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Empty review reporting practices and policies: A survey of Cochrane Review Group editors and other key systematic review producers

Date and Location

Session: 

O4.06.2

Date

Monday 23 September 2013 - 13:30 - 15:00

Location

Presenting author and contact person

Presenting author

Paul Montgomery

Contact person

Paul Montgomery
Joanne Yaffe
Abstract text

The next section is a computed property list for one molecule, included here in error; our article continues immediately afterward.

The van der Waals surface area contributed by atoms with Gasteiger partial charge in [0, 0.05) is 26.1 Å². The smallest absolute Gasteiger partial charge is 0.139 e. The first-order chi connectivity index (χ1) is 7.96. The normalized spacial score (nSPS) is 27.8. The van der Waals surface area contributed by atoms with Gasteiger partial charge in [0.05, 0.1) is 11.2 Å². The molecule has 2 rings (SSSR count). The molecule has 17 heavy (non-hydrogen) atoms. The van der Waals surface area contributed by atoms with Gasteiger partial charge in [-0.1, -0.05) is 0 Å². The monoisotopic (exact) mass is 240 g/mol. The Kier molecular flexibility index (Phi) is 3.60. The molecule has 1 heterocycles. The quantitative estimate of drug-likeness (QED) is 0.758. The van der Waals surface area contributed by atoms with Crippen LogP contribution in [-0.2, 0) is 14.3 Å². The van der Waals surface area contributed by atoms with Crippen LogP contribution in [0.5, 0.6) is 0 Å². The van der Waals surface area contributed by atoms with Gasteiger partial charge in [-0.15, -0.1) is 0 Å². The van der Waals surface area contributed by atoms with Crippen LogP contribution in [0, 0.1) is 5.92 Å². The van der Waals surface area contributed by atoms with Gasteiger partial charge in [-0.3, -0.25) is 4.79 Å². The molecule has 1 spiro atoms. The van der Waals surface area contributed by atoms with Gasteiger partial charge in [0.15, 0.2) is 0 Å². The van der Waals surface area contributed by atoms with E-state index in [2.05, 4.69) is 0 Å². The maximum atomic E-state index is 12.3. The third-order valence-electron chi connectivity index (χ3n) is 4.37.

Background: The reporting of systematic reviews with no included studies, that is, “empty reviews,” has received little attention in published literature and in systematic review reporting guidelines. Objectives: This qualitative study identifies policies and procedures across Cochrane Review Groups and other key producers with respect to the publication of empty reviews, the handling of excluded studies in empty reviews, and the reporting of empty review ‘Implications for Practice.’ Methods: A survey with closed and open-ended questions was administered to managing editors across all 53 Cochrane Review Groups, Campbell Collaboration Coordinating Groups, the World Health Organization (WHO), Joanna Briggs Institute (JBI), What Works Clearinghouse (WWCH), and Social Care Institute for Excellence (SCIE). Editors were contacted by email three times to ensure maximal coverage and saturation. Responses were coded and analyzed independently by two investigators. Results: Campbell Collaboration respondents indicated no specific policies for empty reviews and the WHO, JBI, WWCH, and SCIE reported not publishing empty reviews. Of the 53 Cochrane Review Groups, 46 (87%) reported publishing and 5 (9%) reported not publishing empty reviews, with 2 (4%) groups indicating no known policies. Forty (75%) Cochrane groups indicated no standard policies for the reporting of excluded studies. However, 58% of respondents stated that they would permit the provision of evidence from excluded studies within empty reviews and 30% said they would not. Forty-four (83%) groups indicated not offering any particular guidance for reporting the ‘Implications for Practice’ section in empty reviews. Forty-six (87%) groups responded that they do not aim to update or withdraw empty reviews faster than other reviews. Conclusions: This study demonstrates inconsistency across policies for the publication and reporting of empty reviews. Guidelines for the publication and reporting of empty reviews appear needed to guide review developers and promote consistency.
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